3 comments on “Orangu-gone

  1. Lisa
    May 1, 2016

    Hi there, I was extremely interested in your article as I too am very concerned about the effects of deforestation. Your article got me thinking, I know the palm oil industry is a strong cause of deforestation, but I wanted to know a little more, so i did some research. Apparently Indonesia and Malaysia account for 85% of the Palm oil production industry and something like 65% of all vegetable oil traded internationally is now made up from palm oil. As time goes on these numbers are only expected to double, this terrifies me where deforestation is concerned. Deforestation due to clearing land for palm oil has pushed not only orangutans to the brink of extinction but also; Rhinos, elephants and tigers. And of course as you discussed in your article there is also strong effects on the climate change due to gas emissions into the atmosphere. So if its so bad for the environment why do we continue down this path? I think we should be trying harder to preserve our forests, biodiversity and ultimately our future.

    WWF, 2014, What is palm oil? World Wide Fund for Nature, retrieved 1st may 2016,


  2. anberzara
    May 6, 2016


    Thankyou for posting an articulate piece addressing the detrimental affects deforestation has on wildlife.

    When I was young my favourite animal to see at the zoo were orangutans. So it saddens me thinking that future generations may not get the this opportunity.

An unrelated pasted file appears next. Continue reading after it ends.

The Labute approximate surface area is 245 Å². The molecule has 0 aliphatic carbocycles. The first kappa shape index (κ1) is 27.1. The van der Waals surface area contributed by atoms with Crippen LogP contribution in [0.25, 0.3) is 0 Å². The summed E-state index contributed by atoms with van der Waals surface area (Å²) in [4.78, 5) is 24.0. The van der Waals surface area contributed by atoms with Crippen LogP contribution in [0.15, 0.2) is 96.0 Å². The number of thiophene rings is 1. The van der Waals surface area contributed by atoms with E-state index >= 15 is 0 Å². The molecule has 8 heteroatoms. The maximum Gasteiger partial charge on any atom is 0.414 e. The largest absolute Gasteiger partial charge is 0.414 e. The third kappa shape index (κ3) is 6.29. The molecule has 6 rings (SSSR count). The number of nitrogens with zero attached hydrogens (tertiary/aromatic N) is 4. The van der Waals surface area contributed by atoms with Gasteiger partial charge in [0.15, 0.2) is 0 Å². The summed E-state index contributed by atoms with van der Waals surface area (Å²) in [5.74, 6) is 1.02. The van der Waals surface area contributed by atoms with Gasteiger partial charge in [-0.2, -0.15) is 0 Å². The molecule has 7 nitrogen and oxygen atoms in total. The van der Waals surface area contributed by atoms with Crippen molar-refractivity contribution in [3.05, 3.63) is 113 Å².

Another consequence of deforestation includes changes in soil. Soil obtains most of its nutrients from leaf litter that have fallen from trees above. Therefore, in the absence of trees the soil would lack these essential nutrients.
    Trees also provide soil protection from the natural elements such as wind, rain etc. Without trees all of the rain would be collected by the soil that can result in washing away of vital nutrients into rivers. This decreases the ability of soil to support trees.

    You could have even included in your post social groups work that are standing up against deforestation such as Green Peace, who are taking action towards a deforestation free future.

    Overall, I really enjoyed reading your blog and all they valuable information it contained.


    O’Keeffe, J 2014, Four Consequences of Deforestation, viewed 6th May 2016, .

    Green Peace Organisation, 2016, Get Involved, viewed 6th May 2016 .


  3. jenniferjt1105
    May 8, 2016

    I appreciate that you chose to write about the deforestation of the rainforests, particularly involving Orangutans, I feel that this topic isn’t discussed as much as it should be anymore. This is a topic that I have a special interest in, in fact while I was in high school I was actually involved in a group project that helped raise awareness of the plight of animals in Borneo due to the deforestation for the planting of palm oil plantations. We also raised funds which we donated to the Turtle, the Asian Elephant and the Orangutan Sanctuaries. I find the statistic stating that 50% of the world’s forests are gone rather alarming and I think that more effort needs to be put in to prevent us from losing the other half, both for the sake of the animals and maintaining diversity, but also because of the effects on the climate.

    For more information on some things being done to help orangutans see below:
    Deforestaction, 2016. Current projects. [Online]
    Available at:
    [Accessed 8 May 2016]


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This entry was posted on April 30, 2016 by in Burwood - Thursday 2pm, Uncategorized.